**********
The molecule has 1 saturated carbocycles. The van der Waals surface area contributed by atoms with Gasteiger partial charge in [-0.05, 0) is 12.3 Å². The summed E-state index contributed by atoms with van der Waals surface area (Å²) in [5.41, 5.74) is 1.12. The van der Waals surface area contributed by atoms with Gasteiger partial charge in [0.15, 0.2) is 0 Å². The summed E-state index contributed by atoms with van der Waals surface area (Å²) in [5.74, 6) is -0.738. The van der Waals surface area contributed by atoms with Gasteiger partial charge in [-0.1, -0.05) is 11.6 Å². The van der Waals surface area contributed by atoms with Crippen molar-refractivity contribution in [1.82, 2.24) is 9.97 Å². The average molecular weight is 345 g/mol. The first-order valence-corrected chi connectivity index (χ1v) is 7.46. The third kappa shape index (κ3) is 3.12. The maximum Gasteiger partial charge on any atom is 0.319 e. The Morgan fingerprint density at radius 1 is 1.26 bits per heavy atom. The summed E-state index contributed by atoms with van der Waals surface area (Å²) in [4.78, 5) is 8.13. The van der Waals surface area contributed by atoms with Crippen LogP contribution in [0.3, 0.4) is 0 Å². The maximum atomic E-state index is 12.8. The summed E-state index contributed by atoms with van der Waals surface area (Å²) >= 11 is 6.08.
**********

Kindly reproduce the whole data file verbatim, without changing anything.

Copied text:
The molecule has 1 saturated carbocycles. The van der Waals surface area contributed by atoms with Gasteiger partial charge in [-0.05, 0) is 12.3 Å². The summed E-state index contributed by atoms with van der Waals surface area (Å²) in [5.41, 5.74) is 1.12. The van der Waals surface area contributed by atoms with Gasteiger partial charge in [0.15, 0.2) is 0 Å². The summed E-state index contributed by atoms with van der Waals surface area (Å²) in [5.74, 6) is -0.738. The van der Waals surface area contributed by atoms with Gasteiger partial charge in [-0.1, -0.05) is 11.6 Å². The van der Waals surface area contributed by atoms with Crippen molar-refractivity contribution in [1.82, 2.24) is 9.97 Å². The average molecular weight is 345 g/mol. The first-order valence-corrected chi connectivity index (χ1v) is 7.46. The third kappa shape index (κ3) is 3.12. The maximum Gasteiger partial charge on any atom is 0.319 e. The Morgan fingerprint density at radius 1 is 1.26 bits per heavy atom. The summed E-state index contributed by atoms with van der Waals surface area (Å²) in [4.78, 5) is 8.13. The van der Waals surface area contributed by atoms with Crippen LogP contribution in [0.3, 0.4) is 0 Å². The maximum atomic E-state index is 12.8. The summed E-state index contributed by atoms with van der Waals surface area (Å²) >= 11 is 6.08.